By transplanting rhesus macaques with autologous CD34+ hematopoietic stem and progenitor cells (HSPCs) labeled with lentivirally delivered high diversity oligonucleotide barcodes, we are able to track complex clonal contributions to hematopoiesis over time and across lineages via low cycle PCR and high-throughput sequencing of the inserted barcode. We reported on patterns of reconstitution for the first 9 months following engraftment in a recent publication (Wu et al, Cell Stem Cell, 2014). For the first 1 to 3 months short lived unilineage progenitors predominated, followed by increased clonal diversity and the emergence of first shared myeloid (My)/B clones, and then My/B/T clones. A major novel finding was a distinct ontogeny for NK cells, with the major CD16+ blood NK population showing non-overlapping origin with My/B and T lineages through 6-9 months. We now report on hematopoietic clonal patterns up to 23 months post-transplant in four animals.
In all four animals, a group of high contributing NK clones contributed minimally to other lineages until 9 to 12 months, at which point these unilineage NK clones extinguished and a new generation of NK high contributors appeared. In two animals, these emerging clones continued to be either unilineage or highly biased towards the NK lineage, while in two other animals, they began to contribute highly to all lineages, a discrepancy which possibly derives from differences between animals in barcode marking level. Over the 17 and 23 months since transplant tracked in the two highly marked animals, 5.6±1.4 and 9±0.9 out of the top 10 NK contributing clones, respectively, were highly biased towards NK and away from other lineages, as determined by unsupervised hierarchical clustering of correlations between high contributing clones. Though shared My/B/T progenitors emerged after 6 months in both animals, 3.1±1.3 and 6.4±0.9 out of the T cell top 10 contributing clones were highly biased towards T cells and away from all other lineages up to 17 and 23 months. In contrast to the highly biased NK contributors, these T biased clones did not extinguish in the time surveyed so far, and more frequently were detected at low levels in the My/B lineages. The degree of bias of these high contributing clones towards the NK and T lineages was steady over time, suggesting that strong clonal bias is stable. The top 10 clones in NK contributed a significantly greater fraction of hematopoiesis (20±4% and 38±10%) than the top 10 clones in the T lineage (15±2% and 13±2%) in both animals (p=0.01, p<0.0001).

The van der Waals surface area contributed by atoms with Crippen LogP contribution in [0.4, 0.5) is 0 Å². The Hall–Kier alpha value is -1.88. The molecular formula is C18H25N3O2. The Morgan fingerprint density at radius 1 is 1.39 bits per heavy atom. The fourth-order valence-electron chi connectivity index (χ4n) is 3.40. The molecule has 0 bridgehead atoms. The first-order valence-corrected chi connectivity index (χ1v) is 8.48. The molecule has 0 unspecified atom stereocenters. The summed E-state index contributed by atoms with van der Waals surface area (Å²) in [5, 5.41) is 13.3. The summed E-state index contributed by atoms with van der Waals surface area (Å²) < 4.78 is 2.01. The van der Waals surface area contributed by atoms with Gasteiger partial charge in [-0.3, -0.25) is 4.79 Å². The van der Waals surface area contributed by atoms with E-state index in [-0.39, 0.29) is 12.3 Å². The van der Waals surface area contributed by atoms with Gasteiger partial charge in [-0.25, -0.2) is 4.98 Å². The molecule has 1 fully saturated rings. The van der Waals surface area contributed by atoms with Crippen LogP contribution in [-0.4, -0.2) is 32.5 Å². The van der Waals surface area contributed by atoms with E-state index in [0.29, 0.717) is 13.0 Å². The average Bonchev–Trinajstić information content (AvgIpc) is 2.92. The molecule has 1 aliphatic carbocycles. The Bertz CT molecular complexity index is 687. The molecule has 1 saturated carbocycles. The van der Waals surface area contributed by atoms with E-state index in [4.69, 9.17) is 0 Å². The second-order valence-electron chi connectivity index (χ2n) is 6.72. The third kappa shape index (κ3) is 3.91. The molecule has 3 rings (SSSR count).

In all lineages at all time points from 1 to 23 months, a small subset (14±3%) of clones detected at each individual time point contributed at least 50% of barcoded hematopoiesis. Polyclonality increased following initial hematopoietic reconstitution but started to fall around 6 months, reflecting the increased contribution of certain high contributing, totipotent clones. These clones did not extinguish after beginning to contribute, and have characteristics of long-term repopulating HSCs.
We observed novel instability in the lineage bias of some individual HSPC contributions. For instance, an early totipotent clone which was a top 10 producer of granulocytes halted B cell contribution almost completely at 4.5 months, before regaining it by 5 months later and becoming the highest contributing clone in the entire animal. The high degree of bias towards and away from certain lineages observed in many long term repopulating HSCs is not necessarily in violation of hypothesized progenitor hierarchies, but it indicates the presence of poorly understood nuances in clonal control. In addition to the long-term dominant unbiased HSCs whose hematopoietic contribution increased over time, we noticed a cohort of clones biased towards a combined myeloid/B cell lineage.
The varied clonal patterns observed between animals could result from individual differences in transplant progenitor composition or dose, or degree of recipient endogenous HSPC depletion. Understanding the lifespan and population dynamics of repopulating clones in macaques after transplantation is relevant for optimizing human hematopoietic stem cell transplants and also provides an approach for identifying progenitor populations, inferring mechanisms of cell fate control, and calculating rates of differentiation.
No relevant conflicts of interest to declare.
Asterisk with author names denotes non-ASH members.